The Greatest Infographic of All Time
These days, infographics are often passed around the web as a way of explaining concepts visually. Sometimes they're used for marketing, and sometimes they oversimplify complex topics...but the best infographics transform the way we make sense of the world. Visual thinking is a powerful tool.
In 1812, Napoleon's Grande Armée invaded Russia. The result was terrible for both sides, as the Russians employed scorched-earth tactics (burning their own villages and farms to prevent the French from taking them) and the massive invasion force pushed further and further into Russia, eventually occupying an evacuated Moscow. Finally the French-led Grande Armée was forced to retreat, lacking supplies to cope with the Russian winter, and the loss of life was catastrophic. That loss was partly due to military battles, but also because of starvation and privation in the face of brutally cold weather.
It's one thing to tell that story with words. But it's another to tell it with a picture, showing the size of the Grande Armée as it proceeded through a series of campaigns into Russia, and ultimately retreated, returning to its starting position with a decimated force. In 1862, Charles Joseph Minard created a sort of map-slash-chart (read: "infographic") depicting these events, with a focus on casualties, progress through various locations/battles/rivers, and a correlation with the temperature at various points along the way. It's a fantastic way to make sense of numbers in a visual way, and you can walk your way through major events in the military campaign simply by examining a picture. In this video, Dr. James Grime explains Minard's infographic, making a case for why it's such a powerful way to understand this story. Enjoy:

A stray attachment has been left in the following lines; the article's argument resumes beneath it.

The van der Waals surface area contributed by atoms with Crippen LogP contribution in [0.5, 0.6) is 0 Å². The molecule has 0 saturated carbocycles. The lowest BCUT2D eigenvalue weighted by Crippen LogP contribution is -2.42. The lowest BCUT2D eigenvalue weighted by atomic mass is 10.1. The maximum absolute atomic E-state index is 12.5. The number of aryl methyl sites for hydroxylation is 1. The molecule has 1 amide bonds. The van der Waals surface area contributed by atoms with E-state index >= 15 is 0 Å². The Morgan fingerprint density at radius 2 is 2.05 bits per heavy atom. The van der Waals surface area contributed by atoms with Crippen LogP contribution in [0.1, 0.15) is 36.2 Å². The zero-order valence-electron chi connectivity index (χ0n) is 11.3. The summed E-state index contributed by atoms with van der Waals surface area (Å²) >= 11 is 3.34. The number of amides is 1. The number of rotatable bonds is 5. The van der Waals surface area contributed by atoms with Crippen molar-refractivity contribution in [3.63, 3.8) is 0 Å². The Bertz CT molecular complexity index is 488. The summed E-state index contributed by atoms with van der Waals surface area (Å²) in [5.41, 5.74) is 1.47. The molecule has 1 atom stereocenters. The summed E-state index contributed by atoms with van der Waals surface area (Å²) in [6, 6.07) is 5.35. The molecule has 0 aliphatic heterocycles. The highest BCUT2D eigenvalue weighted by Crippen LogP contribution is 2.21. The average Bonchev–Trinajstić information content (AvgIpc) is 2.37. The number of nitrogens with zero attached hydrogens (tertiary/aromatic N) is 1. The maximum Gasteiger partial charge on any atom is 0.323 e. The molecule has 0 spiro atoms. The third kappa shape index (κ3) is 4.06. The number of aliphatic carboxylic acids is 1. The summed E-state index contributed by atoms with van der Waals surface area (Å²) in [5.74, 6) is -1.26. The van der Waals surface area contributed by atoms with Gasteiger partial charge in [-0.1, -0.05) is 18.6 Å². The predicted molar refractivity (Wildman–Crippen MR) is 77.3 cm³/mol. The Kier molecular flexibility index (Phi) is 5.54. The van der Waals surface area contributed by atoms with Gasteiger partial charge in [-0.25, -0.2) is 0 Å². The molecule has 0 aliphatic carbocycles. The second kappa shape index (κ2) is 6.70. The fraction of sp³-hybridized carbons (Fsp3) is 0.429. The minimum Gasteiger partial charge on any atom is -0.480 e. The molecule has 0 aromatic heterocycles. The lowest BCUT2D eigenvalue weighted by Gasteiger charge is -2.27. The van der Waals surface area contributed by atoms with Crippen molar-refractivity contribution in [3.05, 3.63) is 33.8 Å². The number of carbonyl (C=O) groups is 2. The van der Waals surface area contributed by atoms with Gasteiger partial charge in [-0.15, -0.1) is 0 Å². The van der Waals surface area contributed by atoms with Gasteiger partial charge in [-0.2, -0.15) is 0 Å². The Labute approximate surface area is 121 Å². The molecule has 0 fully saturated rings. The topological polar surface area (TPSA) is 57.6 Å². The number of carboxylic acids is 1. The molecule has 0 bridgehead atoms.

For a high-resolution version of Minard's infographic, check out Wikipedia (click the small version to get a super-big one suitable for printing). The same map is also available from Edward Tufte (who is himself a great visual explainer, and a terrific speaker) as a poster. (I'm pretty sure the poster shown in the video is one of Tufte's. I have the same one.)